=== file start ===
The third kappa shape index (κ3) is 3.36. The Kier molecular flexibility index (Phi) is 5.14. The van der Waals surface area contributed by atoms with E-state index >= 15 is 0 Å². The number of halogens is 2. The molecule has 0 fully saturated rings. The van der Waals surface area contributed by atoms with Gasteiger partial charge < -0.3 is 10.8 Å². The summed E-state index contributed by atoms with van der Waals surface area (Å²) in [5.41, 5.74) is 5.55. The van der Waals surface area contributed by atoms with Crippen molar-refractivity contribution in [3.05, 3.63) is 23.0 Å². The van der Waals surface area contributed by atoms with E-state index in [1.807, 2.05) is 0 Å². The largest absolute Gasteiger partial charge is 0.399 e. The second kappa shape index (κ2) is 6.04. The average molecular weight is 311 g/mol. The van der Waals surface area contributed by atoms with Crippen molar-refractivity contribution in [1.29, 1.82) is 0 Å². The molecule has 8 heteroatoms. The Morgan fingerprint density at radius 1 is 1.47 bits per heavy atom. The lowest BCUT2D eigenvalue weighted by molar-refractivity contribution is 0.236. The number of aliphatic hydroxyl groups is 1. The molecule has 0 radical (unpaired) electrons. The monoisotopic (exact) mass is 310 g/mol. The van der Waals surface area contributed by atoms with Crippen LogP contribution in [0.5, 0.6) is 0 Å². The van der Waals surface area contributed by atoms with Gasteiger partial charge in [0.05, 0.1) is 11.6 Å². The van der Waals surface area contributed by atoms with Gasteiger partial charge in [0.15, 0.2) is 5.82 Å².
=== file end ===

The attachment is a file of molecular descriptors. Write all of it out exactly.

The third kappa shape index (κ3) is 3.36. The Kier molecular flexibility index (Phi) is 5.14. The van der Waals surface area contributed by atoms with E-state index >= 15 is 0 Å². The number of halogens is 2. The molecule has 0 fully saturated rings. The van der Waals surface area contributed by atoms with Gasteiger partial charge < -0.3 is 10.8 Å². The summed E-state index contributed by atoms with van der Waals surface area (Å²) in [5.41, 5.74) is 5.55. The van der Waals surface area contributed by atoms with Crippen molar-refractivity contribution in [3.05, 3.63) is 23.0 Å². The van der Waals surface area contributed by atoms with E-state index in [1.807, 2.05) is 0 Å². The largest absolute Gasteiger partial charge is 0.399 e. The second kappa shape index (κ2) is 6.04. The average molecular weight is 311 g/mol. The van der Waals surface area contributed by atoms with Crippen molar-refractivity contribution in [1.29, 1.82) is 0 Å². The molecule has 8 heteroatoms. The Morgan fingerprint density at radius 1 is 1.47 bits per heavy atom. The lowest BCUT2D eigenvalue weighted by molar-refractivity contribution is 0.236. The number of aliphatic hydroxyl groups is 1. The molecule has 0 radical (unpaired) electrons. The monoisotopic (exact) mass is 310 g/mol. The van der Waals surface area contributed by atoms with Crippen LogP contribution in [0.5, 0.6) is 0 Å². The van der Waals surface area contributed by atoms with Gasteiger partial charge in [0.05, 0.1) is 11.6 Å². The van der Waals surface area contributed by atoms with Gasteiger partial charge in [0.15, 0.2) is 5.82 Å².